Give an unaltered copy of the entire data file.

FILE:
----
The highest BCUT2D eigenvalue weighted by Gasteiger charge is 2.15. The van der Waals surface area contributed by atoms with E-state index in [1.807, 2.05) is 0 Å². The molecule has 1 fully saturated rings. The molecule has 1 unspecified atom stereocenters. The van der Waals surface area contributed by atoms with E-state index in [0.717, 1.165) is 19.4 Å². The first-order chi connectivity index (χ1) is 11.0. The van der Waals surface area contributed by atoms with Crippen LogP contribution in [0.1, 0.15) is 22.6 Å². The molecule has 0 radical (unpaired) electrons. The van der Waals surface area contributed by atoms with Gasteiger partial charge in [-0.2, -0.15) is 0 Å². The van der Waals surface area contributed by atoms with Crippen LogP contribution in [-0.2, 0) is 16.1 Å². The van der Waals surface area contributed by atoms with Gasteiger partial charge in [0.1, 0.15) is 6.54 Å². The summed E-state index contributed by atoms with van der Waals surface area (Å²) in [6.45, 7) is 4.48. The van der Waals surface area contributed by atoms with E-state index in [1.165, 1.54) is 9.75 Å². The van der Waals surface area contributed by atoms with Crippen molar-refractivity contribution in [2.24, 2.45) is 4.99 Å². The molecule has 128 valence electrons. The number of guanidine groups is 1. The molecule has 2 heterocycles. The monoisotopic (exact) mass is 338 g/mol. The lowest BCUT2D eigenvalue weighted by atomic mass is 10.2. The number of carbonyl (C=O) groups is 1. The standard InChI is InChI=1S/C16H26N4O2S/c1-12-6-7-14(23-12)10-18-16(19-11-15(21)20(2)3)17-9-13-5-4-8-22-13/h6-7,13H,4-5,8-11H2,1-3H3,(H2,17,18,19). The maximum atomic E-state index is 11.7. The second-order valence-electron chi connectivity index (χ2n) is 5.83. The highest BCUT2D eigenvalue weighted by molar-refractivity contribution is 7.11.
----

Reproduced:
The highest BCUT2D eigenvalue weighted by Gasteiger charge is 2.15. The van der Waals surface area contributed by atoms with E-state index in [1.807, 2.05) is 0 Å². The molecule has 1 fully saturated rings. The molecule has 1 unspecified atom stereocenters. The van der Waals surface area contributed by atoms with E-state index in [0.717, 1.165) is 19.4 Å². The first-order chi connectivity index (χ1) is 11.0. The van der Waals surface area contributed by atoms with Crippen LogP contribution in [0.1, 0.15) is 22.6 Å². The molecule has 0 radical (unpaired) electrons. The van der Waals surface area contributed by atoms with Gasteiger partial charge in [-0.2, -0.15) is 0 Å². The van der Waals surface area contributed by atoms with Crippen LogP contribution in [-0.2, 0) is 16.1 Å². The van der Waals surface area contributed by atoms with Gasteiger partial charge in [0.1, 0.15) is 6.54 Å². The summed E-state index contributed by atoms with van der Waals surface area (Å²) in [6.45, 7) is 4.48. The van der Waals surface area contributed by atoms with E-state index in [1.165, 1.54) is 9.75 Å². The van der Waals surface area contributed by atoms with Crippen molar-refractivity contribution in [2.24, 2.45) is 4.99 Å². The molecule has 128 valence electrons. The number of guanidine groups is 1. The molecule has 2 heterocycles. The monoisotopic (exact) mass is 338 g/mol. The lowest BCUT2D eigenvalue weighted by atomic mass is 10.2. The number of carbonyl (C=O) groups is 1. The standard InChI is InChI=1S/C16H26N4O2S/c1-12-6-7-14(23-12)10-18-16(19-11-15(21)20(2)3)17-9-13-5-4-8-22-13/h6-7,13H,4-5,8-11H2,1-3H3,(H2,17,18,19). The maximum atomic E-state index is 11.7. The second-order valence-electron chi connectivity index (χ2n) is 5.83. The highest BCUT2D eigenvalue weighted by molar-refractivity contribution is 7.11.